As the weather gets chilly, it’s the perfect time to make yourself a cup of hot chocolate and curl up with a good book. Consider adding some of these December releases to your winter reading list:
Spanning a period of over 450 years, The Rio de Janeiro Reader traces Rio’s history, culture, and politics. It contains a mix of primary documents—many appearing in English for the first time—that present the “Marvelous City” in all its complexity, importance, and intrigue. Brazil’s hosting of the 2014 FIFA World Cup and Rio’s hosting of the 2016 Olympics make this an especially timely volume.
In Zhang Hongtu: Expanding Visions of a Shrinking World, leading Chinese experts review the life, career, and artistic development of the pioneering Chinese artist Zhang Hongtu, whose diverse works speak to China’s past and present, the relationship between Asia and the West, and canonical Western art.
In What Is a World? Pheng Cheah draws on accounts of the world as a temporal process from Hegel, Marx, Heidegger, Arendt, and Derrida, and analyzes several postcolonial novels to articulate a normative theory of world literature’s capacity to open up new possibilities for remaking the world.
Published in English for the first time, Michel Chion’s Sound addresses the philosophical questions that inform our encounters with sound, stimulating our thinking about being open to new sounds and to explore the links between language, technology, culture, and hearing.
In Waking from the Dream, David L. Chappell provides a sweeping history of the fight to keep the civil rights movement alive in the decades following Martin Luther King’s assassination.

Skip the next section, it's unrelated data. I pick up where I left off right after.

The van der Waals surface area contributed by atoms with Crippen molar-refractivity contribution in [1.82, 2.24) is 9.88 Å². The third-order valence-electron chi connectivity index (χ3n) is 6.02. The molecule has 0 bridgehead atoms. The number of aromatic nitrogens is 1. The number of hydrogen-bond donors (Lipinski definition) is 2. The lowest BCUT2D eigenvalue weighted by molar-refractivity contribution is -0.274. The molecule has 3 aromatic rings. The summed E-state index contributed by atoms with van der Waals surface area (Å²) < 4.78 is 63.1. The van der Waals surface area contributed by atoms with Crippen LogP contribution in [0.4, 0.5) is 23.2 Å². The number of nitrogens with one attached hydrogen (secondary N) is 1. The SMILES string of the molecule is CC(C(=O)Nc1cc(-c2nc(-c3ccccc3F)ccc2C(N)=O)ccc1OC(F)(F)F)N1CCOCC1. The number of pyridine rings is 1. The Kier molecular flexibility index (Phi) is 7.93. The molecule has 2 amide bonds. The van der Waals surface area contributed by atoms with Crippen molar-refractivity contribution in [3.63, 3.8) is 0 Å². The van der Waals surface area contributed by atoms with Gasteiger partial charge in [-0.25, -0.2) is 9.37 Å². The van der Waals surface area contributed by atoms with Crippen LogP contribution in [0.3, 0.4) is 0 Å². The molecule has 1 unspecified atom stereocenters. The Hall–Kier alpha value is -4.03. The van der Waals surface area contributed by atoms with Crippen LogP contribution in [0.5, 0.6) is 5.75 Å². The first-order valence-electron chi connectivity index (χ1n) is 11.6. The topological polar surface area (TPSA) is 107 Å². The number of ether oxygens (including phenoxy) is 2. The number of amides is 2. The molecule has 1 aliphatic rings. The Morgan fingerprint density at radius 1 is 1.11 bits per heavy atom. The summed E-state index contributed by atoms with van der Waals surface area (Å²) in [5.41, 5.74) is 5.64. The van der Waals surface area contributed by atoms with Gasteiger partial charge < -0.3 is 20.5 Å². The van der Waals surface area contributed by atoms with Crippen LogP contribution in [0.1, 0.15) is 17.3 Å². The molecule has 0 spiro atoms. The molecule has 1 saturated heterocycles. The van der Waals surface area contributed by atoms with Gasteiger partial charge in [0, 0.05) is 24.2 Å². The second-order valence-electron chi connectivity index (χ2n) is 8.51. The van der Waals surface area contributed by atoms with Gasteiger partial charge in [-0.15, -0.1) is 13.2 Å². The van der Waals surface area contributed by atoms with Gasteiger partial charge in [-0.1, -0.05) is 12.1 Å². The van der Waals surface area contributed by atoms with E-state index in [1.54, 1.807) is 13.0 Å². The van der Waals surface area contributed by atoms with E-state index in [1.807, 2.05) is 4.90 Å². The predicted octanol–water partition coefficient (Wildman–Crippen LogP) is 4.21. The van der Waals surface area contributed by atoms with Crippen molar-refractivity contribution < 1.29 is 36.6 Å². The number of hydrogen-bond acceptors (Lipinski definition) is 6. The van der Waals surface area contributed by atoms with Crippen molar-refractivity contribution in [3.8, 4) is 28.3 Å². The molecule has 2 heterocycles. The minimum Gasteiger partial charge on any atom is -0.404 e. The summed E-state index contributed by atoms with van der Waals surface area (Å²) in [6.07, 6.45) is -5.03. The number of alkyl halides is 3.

The interdisciplinary collection Junot Díaz and the Decolonial Imagination considers how Dominican-American writer Junot Díaz’s aesthetic and activist practice reflect an unprecedented maturation of a shift in American letters toward a hemispheric and planetary culture. Career spanning, the essays examine the intersections of race, Afro-Latinidad, gender, sexuality, disability, poverty, and power in Díaz’s work.
In Negro Soy Yo Marc D. Perry explores how Cuban raperos (black-identified rappers) in Havana craft notions of black Cuban identity and racial citizenship in the face of continuing racism and marginalization during an era in which the Cuban economy, society, and nationhood have been under constant flux.
Nancy Rose Hunt tells the affective history of the convergence of biopolitics and colonial violence in the Belgian Congo in A Nervous State. By showing how the shifts and interactions between the biopolitical state and the nervous state drove the colonial government’s actions toward the Congolese, Hunt provides a new model for theorizing colonialism.
In Gesture and Power Yolanda Covington-Ward examines the everyday embodied practices and performances of the BisiKongo people of the lower Congo to show how their gestures, dances, and spirituality are critical in mobilizing social and political action.
Paul Kockelman, in The Chicken and the Quetzal, tells the cultural history of a village in Guatemala’s highland cloud forests and its relation to conservation movements and eco-tourism to create a theoretical framework for understanding the entanglement of values as they are created, interpreted, and reconfigured.